Author Topic: Winter Hardening?  (Read 3580 times)

Leo in NE Illinois

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Re: Winter Hardening?
« Reply #15 on: November 01, 2012, 07:37 PM »
Trees are tough. Too much kindness and they come out of dormancy too early to put out on the benches. I am in 5b on the edge of 6a. Trees are left on the benches until the nights start going below 25F. Once the pots are frozen, they get moved from on top of the bench, to under the bench. On the ground, grouped together. I add a tarp to drape the south facing side of the bench. The tarp and the bench supports close 3 sides of the area under the bench. This keeps out direct sun (important, the hot sun on a cold January day is the source of a lot of winterkill) and keeps the wind down. Leaves are piled on top of the trees. That's it. I have had my maples, elms, gingko, flowering quince, japanese white and black pines all survive temperatures to -10 F in that situation. They pulled through just fine. I do move Satsuki azalea into a space that hovers between 35 and 45 F. I do admit that I will move trees that were worked on in late summer or fall in with the azalea. But if the trees have good roots, this method does work fine. It is important to protect trees that haven't had time to mature new root systems. I found some trees do better with late summer transplanting, but these do get extra protection that winter.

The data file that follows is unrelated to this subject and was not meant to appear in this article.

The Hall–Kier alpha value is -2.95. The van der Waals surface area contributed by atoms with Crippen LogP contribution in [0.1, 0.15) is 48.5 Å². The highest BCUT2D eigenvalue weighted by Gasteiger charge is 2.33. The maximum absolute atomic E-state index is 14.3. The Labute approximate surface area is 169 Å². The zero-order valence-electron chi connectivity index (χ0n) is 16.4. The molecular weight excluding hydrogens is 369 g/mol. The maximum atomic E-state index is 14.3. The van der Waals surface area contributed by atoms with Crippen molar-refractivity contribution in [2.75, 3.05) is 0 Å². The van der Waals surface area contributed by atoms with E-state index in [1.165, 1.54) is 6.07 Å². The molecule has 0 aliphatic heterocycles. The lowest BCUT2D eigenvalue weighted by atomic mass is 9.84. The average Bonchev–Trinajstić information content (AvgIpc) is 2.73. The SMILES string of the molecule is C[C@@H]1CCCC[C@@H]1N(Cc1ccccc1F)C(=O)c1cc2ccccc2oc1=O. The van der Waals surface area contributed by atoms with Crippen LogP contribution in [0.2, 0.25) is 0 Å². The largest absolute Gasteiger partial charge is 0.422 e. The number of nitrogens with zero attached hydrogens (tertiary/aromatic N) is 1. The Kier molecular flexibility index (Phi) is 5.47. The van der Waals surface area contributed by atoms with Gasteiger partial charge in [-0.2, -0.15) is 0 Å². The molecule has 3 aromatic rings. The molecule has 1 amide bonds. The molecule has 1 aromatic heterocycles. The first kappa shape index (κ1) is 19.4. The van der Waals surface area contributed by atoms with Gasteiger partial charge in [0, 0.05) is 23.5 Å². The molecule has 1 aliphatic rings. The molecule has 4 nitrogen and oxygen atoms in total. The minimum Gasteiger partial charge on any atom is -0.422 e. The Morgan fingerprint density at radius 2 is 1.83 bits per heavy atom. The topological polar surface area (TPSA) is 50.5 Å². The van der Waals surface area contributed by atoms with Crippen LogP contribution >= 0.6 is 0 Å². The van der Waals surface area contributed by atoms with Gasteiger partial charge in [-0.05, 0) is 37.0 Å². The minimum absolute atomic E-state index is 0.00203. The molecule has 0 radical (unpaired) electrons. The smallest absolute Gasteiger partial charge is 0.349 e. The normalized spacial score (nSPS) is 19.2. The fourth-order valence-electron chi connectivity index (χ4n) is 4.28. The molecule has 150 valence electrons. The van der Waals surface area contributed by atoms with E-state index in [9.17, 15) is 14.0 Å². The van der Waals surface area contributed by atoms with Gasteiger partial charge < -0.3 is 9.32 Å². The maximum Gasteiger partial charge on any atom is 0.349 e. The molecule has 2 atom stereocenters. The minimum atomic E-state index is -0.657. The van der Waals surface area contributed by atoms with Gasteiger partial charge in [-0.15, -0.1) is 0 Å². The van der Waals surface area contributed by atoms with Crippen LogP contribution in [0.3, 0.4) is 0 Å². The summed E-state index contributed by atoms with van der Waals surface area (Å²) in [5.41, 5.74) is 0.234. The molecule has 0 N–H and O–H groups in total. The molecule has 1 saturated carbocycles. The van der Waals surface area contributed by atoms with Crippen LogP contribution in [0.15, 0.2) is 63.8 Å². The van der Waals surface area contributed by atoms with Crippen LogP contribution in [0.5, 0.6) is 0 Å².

That is what I have been doing. And not just one year, this is my pattern for the last 15 or 20 years.
 

Chrisl

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Re: Winter Hardening?
« Reply #16 on: November 03, 2012, 02:25 PM »
That's a good idea Leo.  Wish I could get away with the same, but I live only a block away from the Lake, with my backyard getting no wind protection even along the sides of the house.  Oh, and no garage (great big back yard though lol).  So I've used a poly tunnel since last year.  I keep them all out till late Nov. and then put them away after a 20% lime sulfur spray.  Wish I could get away safely with a simpler setup!